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American Swedish Historical Museum
American Swedish Museum.JPG
Established 1926
Location Franklin Delano Roosevelt Park, Philadelphia, Pennsylvania, United States
Public transit access Bus transport SEPTA.svg SEPTA bus: 17

The American Swedish Historical Museum is the oldest Swedish-American museum in the United States. It is located in Franklin Delano Roosevelt Park in South Philadelphia, on part of a historic 17th-century land grant originally provided by Queen Christina of Sweden to settlers of New Sweden.


During 1926, the Swedish-American committee of the Sesqui-Centennial International Exposition of 1926 was formed. Noted author and historian, Amandus Johnson was elected to be its president. From this activity grew a committee to plan ways to preserve the memory of the New Sweden colony which dated to 1638. The New Sweden Tricentennial Association was formed which commissioned and published Swedes In America, 1638–1938, a work of historical research which was edited by Adolph B. Benson and Naboth Hedin (New Haven, CT: Yale University Press. 1938).

Soon, the first national campaign was underway to erect a Swedish Museum in Philadelphia. On June 2, 1926, Sweden's Crown Prince and future King Gustaf VI Adolf placed the Museum's cornerstone. In the fall of 1928, Christian von Schneidau painted the Museum's entrance-hall ceiling and wall murals. The formal public dedication of the Museum took place on June 28, 1938. This event was set to coordinate with the 300th anniversary of the Swedish arrival on the Delaware shores. Swedish Prince Bertil and Princess Louise made up the royal party that dedicated the Museum.

Building design

The building's design is based on Ericsberg Castle, a 17th-century manor house in Södermanland, Sweden. The architect, John Nydén, a Swedish-American from Chicago, combined Swedish and American elements by modeling the exterior arcades on those of Mount Vernon. The copper cupola is a copy of the one atop Stockholm City Hall. The Museum has 12 permanent galleries displaying a broad and interesting collection combining history and culture. Three of the Museum’s 12 galleries are devoted to the history of the New Sweden Colony established in the Delaware Valley in 1638. The museum provides a wealth of information about this often unfamiliar period in history. Other galleries, ranging in style from Art Deco to International, concentrate on more recent Swedish contributions.

Permanent galleries

Jenny Lind Bust
Bust of Jenny Lind, 1850, which she kept in the drawing room of her home in Malvern, England and which was later donated to the Museum by her son Col. Ernest Goldschmidt.
Otto Goldschmidt Bust
Bust of Lind's husband Otto Goldschmidt
  • Golden Map Room – First of three galleries devoted to New Sweden. Exhibits elaborate on the theme of Sweden in the 17th century.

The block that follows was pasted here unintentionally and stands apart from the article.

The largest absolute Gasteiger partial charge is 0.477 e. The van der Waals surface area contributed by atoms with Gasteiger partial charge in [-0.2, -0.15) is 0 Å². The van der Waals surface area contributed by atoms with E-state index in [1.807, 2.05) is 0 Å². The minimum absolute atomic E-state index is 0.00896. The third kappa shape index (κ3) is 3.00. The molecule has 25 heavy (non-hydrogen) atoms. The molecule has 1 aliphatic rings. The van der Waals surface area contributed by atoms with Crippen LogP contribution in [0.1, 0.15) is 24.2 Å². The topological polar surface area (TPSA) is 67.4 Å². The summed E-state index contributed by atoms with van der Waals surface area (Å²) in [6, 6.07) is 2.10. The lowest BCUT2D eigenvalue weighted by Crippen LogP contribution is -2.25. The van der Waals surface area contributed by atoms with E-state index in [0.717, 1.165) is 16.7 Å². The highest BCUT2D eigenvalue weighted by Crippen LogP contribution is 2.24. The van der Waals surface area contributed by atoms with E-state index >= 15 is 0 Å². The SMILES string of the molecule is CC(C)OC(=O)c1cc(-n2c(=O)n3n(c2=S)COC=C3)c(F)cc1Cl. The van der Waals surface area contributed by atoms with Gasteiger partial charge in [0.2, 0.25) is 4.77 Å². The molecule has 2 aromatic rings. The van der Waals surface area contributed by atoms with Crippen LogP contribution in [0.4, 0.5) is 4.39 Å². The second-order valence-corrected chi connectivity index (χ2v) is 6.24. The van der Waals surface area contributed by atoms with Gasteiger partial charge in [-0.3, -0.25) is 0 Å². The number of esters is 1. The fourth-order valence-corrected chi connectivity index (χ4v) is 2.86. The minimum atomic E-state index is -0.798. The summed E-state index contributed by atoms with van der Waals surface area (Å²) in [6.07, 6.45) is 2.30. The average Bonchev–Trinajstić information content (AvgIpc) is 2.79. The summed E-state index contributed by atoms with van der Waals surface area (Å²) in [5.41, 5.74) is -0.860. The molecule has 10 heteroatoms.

• New Sweden Room – Gallery telling the story of life on the land on which the Museum stands.
  • The Stuga – Stuga means little house. This is a rendering of a 19th-century Swedish farmhouse interior.
  • Nord Library – A research library with a collection focusing on the history of New Sweden and the 19th-century Swedish immigration.
  • Linneaus-Kalm Room – Named after Carl Linnaeus and 18th century botanist Peter Kalm, exhibitions here feature Swedish decorative arts in glass and plants.
  • Fredrika Bremer Room – Devoted to the accomplishments of Swedish women and named for Swedish novelist Fredrika Bremer.
  • Jenny Lind Room – Devoted to the Swedish operatic singer Jenny Lind and the lasting effects of her widespread popularity in America.
  • Chicago Room – Honoring the contributions of Swedish-American architects and builders.
  • John Ericsson Room – Wall mural shows John Ericsson presenting his design for the ironclad Monitor to the War Cabinet of Abraham Lincoln.
  • The Balcony – Paintings and sculptures by Swedish-American artists are exhibited, together with a selection of Swedish furniture.
  • Changing Exhibit Gallery – Gallery that changes about 2 times a year.

Raoul Wallenberg Humanitarian Award

The American Swedish Historical Museum Spirit of Raoul Wallenberg Humanitarian Award is presented to an individual, individuals or organization who/which has demonstrated a commitment to humanitarianism through acts which achieve a significant contribution, other than money, to alleviate human suffering or injustice, involved sacrifices or risks and are performed without expectation of reward or recognition. The award is named after Raoul Wallenberg, the courageous Swedish diplomat and his work to save Hungarian Jews during World War II. The Spirit of Raoul Wallenberg Award consists of a cash prize and a specially designed bowl from Orrefors, Sweden which is presented to the award recipient at the award ceremony. Past recipients have included A. Leon Higginbotham on the basis of his advocacy on behalf of America’s children within the legal profession and his human rights efforts in South Africa, Dr. William P. Magee, Jr. and Kathleen S. Magee for their work in establishing Operation Smile, Per Anger for his collaboration with Raoul Wallenberg in saving Hungarian Jews during World War II and the Reverend Dr. Haruun L. Ruun of Sudan for his extraordinary efforts to bring peace to the divided state.

  • Benson, Adolph B. and Naboth Hedin, eds. Swedes in America, 1638–1938 (The Swedish American Tercentenary Association. New Haven, CT: Yale University Press. 1938) ISBN: 978-0-8383-0326-9
  • Palmer, Irene Lucinda American Swedish Historical Museum (American Swedish History Museum. 1994)
  • Ward, Christopher New Sweden on the Delaware (University of Pennsylvania Press. 1938)
  • Ward, Christopher Delaware tercentenary almanack & historical repository (Delaware Tercentenary Commission. 1938)
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